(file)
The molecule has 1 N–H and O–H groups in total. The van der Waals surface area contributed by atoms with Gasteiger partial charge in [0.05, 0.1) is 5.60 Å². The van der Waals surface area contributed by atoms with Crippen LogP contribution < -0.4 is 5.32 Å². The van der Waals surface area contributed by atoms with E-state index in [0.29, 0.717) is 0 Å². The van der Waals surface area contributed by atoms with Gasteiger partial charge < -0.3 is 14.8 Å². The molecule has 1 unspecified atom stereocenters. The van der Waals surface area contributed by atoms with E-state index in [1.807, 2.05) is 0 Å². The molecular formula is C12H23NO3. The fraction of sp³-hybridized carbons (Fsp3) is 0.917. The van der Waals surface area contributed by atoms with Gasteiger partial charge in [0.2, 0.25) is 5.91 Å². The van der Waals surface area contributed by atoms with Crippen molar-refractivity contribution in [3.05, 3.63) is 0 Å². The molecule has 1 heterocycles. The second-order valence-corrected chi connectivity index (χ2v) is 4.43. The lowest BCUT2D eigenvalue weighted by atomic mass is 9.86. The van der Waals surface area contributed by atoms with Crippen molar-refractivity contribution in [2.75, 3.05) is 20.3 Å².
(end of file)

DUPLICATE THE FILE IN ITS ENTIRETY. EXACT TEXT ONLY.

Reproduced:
The molecule has 1 N–H and O–H groups in total. The van der Waals surface area contributed by atoms with Gasteiger partial charge in [0.05, 0.1) is 5.60 Å². The van der Waals surface area contributed by atoms with Crippen LogP contribution < -0.4 is 5.32 Å². The van der Waals surface area contributed by atoms with E-state index in [0.29, 0.717) is 0 Å². The van der Waals surface area contributed by atoms with Gasteiger partial charge < -0.3 is 14.8 Å². The molecule has 1 unspecified atom stereocenters. The van der Waals surface area contributed by atoms with E-state index in [1.807, 2.05) is 0 Å². The molecular formula is C12H23NO3. The fraction of sp³-hybridized carbons (Fsp3) is 0.917. The van der Waals surface area contributed by atoms with Gasteiger partial charge in [0.2, 0.25) is 5.91 Å². The van der Waals surface area contributed by atoms with Crippen molar-refractivity contribution in [3.05, 3.63) is 0 Å². The molecule has 1 heterocycles. The second-order valence-corrected chi connectivity index (χ2v) is 4.43. The lowest BCUT2D eigenvalue weighted by atomic mass is 9.86. The van der Waals surface area contributed by atoms with Crippen molar-refractivity contribution in [2.75, 3.05) is 20.3 Å².